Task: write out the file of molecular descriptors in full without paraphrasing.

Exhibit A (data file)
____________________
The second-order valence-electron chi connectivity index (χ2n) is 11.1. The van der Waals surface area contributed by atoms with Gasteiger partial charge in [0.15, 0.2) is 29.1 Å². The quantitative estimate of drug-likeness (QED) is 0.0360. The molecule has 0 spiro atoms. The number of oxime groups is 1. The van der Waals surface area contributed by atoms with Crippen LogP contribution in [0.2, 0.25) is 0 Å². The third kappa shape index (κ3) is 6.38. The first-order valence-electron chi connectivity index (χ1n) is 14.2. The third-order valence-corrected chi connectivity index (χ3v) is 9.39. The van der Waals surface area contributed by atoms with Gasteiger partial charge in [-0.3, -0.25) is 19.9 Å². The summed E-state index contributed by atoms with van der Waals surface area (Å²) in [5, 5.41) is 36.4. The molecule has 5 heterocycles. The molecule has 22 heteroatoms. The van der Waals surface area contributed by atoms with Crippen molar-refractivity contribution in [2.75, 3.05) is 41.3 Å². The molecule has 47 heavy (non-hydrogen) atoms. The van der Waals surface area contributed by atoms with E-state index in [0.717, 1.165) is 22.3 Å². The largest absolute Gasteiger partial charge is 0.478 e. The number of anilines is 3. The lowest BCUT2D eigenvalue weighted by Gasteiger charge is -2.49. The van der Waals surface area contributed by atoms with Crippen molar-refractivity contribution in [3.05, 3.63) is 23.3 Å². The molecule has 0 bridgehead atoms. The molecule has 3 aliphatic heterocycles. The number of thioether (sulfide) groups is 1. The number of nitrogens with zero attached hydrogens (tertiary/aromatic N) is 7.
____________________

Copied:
The second-order valence-electron chi connectivity index (χ2n) is 11.1. The van der Waals surface area contributed by atoms with Gasteiger partial charge in [0.15, 0.2) is 29.1 Å². The quantitative estimate of drug-likeness (QED) is 0.0360. The molecule has 0 spiro atoms. The number of oxime groups is 1. The van der Waals surface area contributed by atoms with Crippen LogP contribution in [0.2, 0.25) is 0 Å². The third kappa shape index (κ3) is 6.38. The first-order valence-electron chi connectivity index (χ1n) is 14.2. The third-order valence-corrected chi connectivity index (χ3v) is 9.39. The van der Waals surface area contributed by atoms with Gasteiger partial charge in [-0.3, -0.25) is 19.9 Å². The summed E-state index contributed by atoms with van der Waals surface area (Å²) in [5, 5.41) is 36.4. The molecule has 5 heterocycles. The molecule has 22 heteroatoms. The van der Waals surface area contributed by atoms with Crippen molar-refractivity contribution in [2.75, 3.05) is 41.3 Å². The molecule has 47 heavy (non-hydrogen) atoms. The van der Waals surface area contributed by atoms with E-state index in [0.717, 1.165) is 22.3 Å². The largest absolute Gasteiger partial charge is 0.478 e. The number of anilines is 3. The lowest BCUT2D eigenvalue weighted by Gasteiger charge is -2.49. The van der Waals surface area contributed by atoms with Crippen molar-refractivity contribution in [3.05, 3.63) is 23.3 Å². The molecule has 0 bridgehead atoms. The molecule has 3 aliphatic heterocycles. The number of thioether (sulfide) groups is 1. The number of nitrogens with zero attached hydrogens (tertiary/aromatic N) is 7.